For one, when the mother cat fails to produce enough milk, her litter will not have enough to eat.
As a result, the kittens will not grow as they should. In this case, increase easily digestible food with plenty of energy for the momma cat.
If using kitten formula, increase the amount or frequency of feeding and see if anything changes.
If the kitten still loses some more weight, bring her to the vet. Kittens are extremely sensitive.
Parasite infestations, medical conditions, and innate disabilities (such as cleft palate) can really affect them. Let her be examined for hereditary issues as well.
Can A Kitten Be Overweight?
Being underweight is always the most outspoken danger sign in a kitten.
However, being obese is equally risky. When a kitten is overweight, the chances of her being obese as an adult are pretty high.
Ultimately, this translates to more issues in the future such as diabetes, arthritis, lung conditions, and heart conditions.
Being overweight is caused by overfeeding, a sedentary lifestyle, overindulgence, or weight changes after spaying or neutering.
If you feel your kitten is overweight, speak to your vet.
1. How much should a week-old kitten weigh?
After the first seven days, a kitten should gain about ½ ounce (14 grams) of weight every day.
Per week, this translates to about 4 ounces (113 grams).
This means that they fall in the range of 5-10 ounces (150-200 grams) after one week.
2. How much should a 2-week-old kitten weigh?
3. How much should a 3-week-old kitten weigh?
Following our rule of gaining 0.25-0.5 ounces daily, a three-week-old kitten should weigh 10 ounces – 1.1 pounds (300-500 grams).
4. How much should a 4-week-old kitten weigh?
A 4-week or one-month-old kitten weighs 12 ounces to 1.3 pounds (340-600 grams).
At four weeks, the kitten starts to have milk teeth. She can also be introduced to solid foods.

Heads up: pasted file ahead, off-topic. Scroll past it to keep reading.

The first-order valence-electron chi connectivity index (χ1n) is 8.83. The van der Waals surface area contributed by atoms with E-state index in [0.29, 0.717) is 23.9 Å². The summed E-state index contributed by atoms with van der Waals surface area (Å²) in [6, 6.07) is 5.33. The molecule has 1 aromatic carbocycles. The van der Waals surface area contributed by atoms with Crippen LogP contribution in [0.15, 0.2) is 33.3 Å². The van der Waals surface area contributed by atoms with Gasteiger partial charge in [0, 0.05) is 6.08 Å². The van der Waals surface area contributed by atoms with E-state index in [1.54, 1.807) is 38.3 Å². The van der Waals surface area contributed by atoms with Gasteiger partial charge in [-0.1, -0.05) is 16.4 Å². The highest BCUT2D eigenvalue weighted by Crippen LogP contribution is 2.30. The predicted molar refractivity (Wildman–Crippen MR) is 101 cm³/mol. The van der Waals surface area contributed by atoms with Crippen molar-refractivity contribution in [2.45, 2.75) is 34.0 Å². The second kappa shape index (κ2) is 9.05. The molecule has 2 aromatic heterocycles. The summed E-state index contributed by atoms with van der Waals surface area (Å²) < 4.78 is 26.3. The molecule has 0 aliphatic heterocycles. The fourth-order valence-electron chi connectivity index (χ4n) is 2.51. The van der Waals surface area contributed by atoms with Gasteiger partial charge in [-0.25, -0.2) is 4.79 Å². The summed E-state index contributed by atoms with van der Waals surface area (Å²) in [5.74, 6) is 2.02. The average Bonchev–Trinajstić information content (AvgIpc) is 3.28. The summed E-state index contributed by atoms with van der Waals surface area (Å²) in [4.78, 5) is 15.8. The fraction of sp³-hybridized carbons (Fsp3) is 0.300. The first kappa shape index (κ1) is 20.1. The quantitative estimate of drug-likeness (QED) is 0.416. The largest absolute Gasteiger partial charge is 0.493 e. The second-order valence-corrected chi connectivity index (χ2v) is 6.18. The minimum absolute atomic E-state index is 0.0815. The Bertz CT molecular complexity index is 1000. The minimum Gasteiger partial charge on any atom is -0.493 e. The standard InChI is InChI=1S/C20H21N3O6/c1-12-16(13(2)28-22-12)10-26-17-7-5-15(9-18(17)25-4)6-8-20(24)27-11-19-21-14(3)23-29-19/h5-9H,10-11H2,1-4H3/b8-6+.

That can affect the weight a little but this is a good estimate.
5. How much should a 5-week-old kitten weigh?
5-week-old kittens weigh 14 ounces to 1.8 pounds (400-820 grams).
6. How much should a 6-week-old kitten weigh?
A 6-week-old kitten weighs about 1-2 pounds (450-900 grams)
7. How much should a 7-week-old kitten weigh?
Approximately 1.2-2.3 pounds (550-1050 grams)
8. How much should an 8 & 9-week-old kitten weigh?
An 8-week-old kitten weighs 1.4-2.6 pounds (635-1180 grams) while a 9-week-old kitten weighs 1.6-2.9 pounds (725-1315 grams).
At about this time, a kitten can be adopted. Being separated from her mother and siblings can cause stress and anxiety.
Ultimately, her appetite will decrease affecting her weight in turn. If she doesn’t spring back soon, be sure to rush the kitten to the vet.
The weight of a kitten can tell you her age, health, and feeding needs.
It is a crucial part of kitten care – perhaps the most important than anything else.
Keep a close eye on your kitten’s weight chart and if something is off, contact your veterinarian.
Hi! I am Eleanor Price. I started this website after my cat, Louie, almost died from a case of botulism (a type of food poisoning often caused by bacteria that grow on food items). Turned out that my cat’s diet was the problem. I have made it my duty to provide the best information and recommendations about everything cat lovers need to know about their felines’ health and wellbeing. My goal is to find the most informative content on anything feline-related and share it with fellow hardworking kitty lovers.